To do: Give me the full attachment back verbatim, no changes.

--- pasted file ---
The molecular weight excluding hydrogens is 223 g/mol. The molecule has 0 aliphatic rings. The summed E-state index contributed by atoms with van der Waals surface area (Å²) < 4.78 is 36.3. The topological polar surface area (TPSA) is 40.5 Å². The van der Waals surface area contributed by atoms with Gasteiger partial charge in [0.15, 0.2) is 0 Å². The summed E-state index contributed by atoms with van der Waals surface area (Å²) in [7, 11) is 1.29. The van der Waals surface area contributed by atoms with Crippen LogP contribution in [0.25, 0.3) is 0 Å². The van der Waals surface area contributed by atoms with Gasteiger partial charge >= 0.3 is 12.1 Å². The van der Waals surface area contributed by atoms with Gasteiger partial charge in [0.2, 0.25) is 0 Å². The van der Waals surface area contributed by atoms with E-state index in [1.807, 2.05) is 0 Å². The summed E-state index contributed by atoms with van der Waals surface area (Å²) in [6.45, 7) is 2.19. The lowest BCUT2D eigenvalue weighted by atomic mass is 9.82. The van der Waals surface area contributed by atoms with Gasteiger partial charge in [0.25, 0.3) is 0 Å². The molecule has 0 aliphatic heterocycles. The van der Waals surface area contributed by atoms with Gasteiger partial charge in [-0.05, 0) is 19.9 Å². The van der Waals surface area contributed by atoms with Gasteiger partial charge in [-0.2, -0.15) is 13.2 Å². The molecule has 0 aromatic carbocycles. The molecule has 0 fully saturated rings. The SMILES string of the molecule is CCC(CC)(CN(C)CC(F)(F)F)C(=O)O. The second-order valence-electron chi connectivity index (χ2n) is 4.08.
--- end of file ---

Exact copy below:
The molecular weight excluding hydrogens is 223 g/mol. The molecule has 0 aliphatic rings. The summed E-state index contributed by atoms with van der Waals surface area (Å²) < 4.78 is 36.3. The topological polar surface area (TPSA) is 40.5 Å². The van der Waals surface area contributed by atoms with Gasteiger partial charge in [0.15, 0.2) is 0 Å². The summed E-state index contributed by atoms with van der Waals surface area (Å²) in [7, 11) is 1.29. The van der Waals surface area contributed by atoms with Crippen LogP contribution in [0.25, 0.3) is 0 Å². The van der Waals surface area contributed by atoms with Gasteiger partial charge >= 0.3 is 12.1 Å². The van der Waals surface area contributed by atoms with Gasteiger partial charge in [0.2, 0.25) is 0 Å². The van der Waals surface area contributed by atoms with E-state index in [1.807, 2.05) is 0 Å². The summed E-state index contributed by atoms with van der Waals surface area (Å²) in [6.45, 7) is 2.19. The lowest BCUT2D eigenvalue weighted by atomic mass is 9.82. The van der Waals surface area contributed by atoms with Gasteiger partial charge in [0.25, 0.3) is 0 Å². The molecule has 0 aliphatic heterocycles. The van der Waals surface area contributed by atoms with Gasteiger partial charge in [-0.05, 0) is 19.9 Å². The van der Waals surface area contributed by atoms with Gasteiger partial charge in [-0.2, -0.15) is 13.2 Å². The molecule has 0 aromatic carbocycles. The molecule has 0 fully saturated rings. The SMILES string of the molecule is CCC(CC)(CN(C)CC(F)(F)F)C(=O)O. The second-order valence-electron chi connectivity index (χ2n) is 4.08.